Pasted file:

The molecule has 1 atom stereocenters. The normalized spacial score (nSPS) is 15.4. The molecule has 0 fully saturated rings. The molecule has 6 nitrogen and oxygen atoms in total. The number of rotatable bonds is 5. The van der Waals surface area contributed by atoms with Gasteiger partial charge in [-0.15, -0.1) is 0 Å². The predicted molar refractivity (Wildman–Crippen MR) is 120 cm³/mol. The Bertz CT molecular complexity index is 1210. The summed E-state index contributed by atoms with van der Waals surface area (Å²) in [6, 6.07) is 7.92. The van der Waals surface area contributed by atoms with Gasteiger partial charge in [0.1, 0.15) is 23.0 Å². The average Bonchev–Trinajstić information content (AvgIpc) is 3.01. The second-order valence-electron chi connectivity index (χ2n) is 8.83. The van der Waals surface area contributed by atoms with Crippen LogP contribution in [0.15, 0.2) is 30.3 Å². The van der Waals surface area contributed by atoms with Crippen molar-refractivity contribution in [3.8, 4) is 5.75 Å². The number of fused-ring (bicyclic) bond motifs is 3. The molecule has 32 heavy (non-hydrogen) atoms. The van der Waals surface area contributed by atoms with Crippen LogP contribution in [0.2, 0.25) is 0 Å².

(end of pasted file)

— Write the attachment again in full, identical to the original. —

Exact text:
The molecule has 1 atom stereocenters. The normalized spacial score (nSPS) is 15.4. The molecule has 0 fully saturated rings. The molecule has 6 nitrogen and oxygen atoms in total. The number of rotatable bonds is 5. The van der Waals surface area contributed by atoms with Gasteiger partial charge in [-0.15, -0.1) is 0 Å². The predicted molar refractivity (Wildman–Crippen MR) is 120 cm³/mol. The Bertz CT molecular complexity index is 1210. The summed E-state index contributed by atoms with van der Waals surface area (Å²) in [6, 6.07) is 7.92. The van der Waals surface area contributed by atoms with Gasteiger partial charge in [0.1, 0.15) is 23.0 Å². The average Bonchev–Trinajstić information content (AvgIpc) is 3.01. The second-order valence-electron chi connectivity index (χ2n) is 8.83. The van der Waals surface area contributed by atoms with Crippen LogP contribution in [0.15, 0.2) is 30.3 Å². The van der Waals surface area contributed by atoms with Crippen molar-refractivity contribution in [3.8, 4) is 5.75 Å². The number of fused-ring (bicyclic) bond motifs is 3. The molecule has 32 heavy (non-hydrogen) atoms. The van der Waals surface area contributed by atoms with Crippen LogP contribution in [0.2, 0.25) is 0 Å².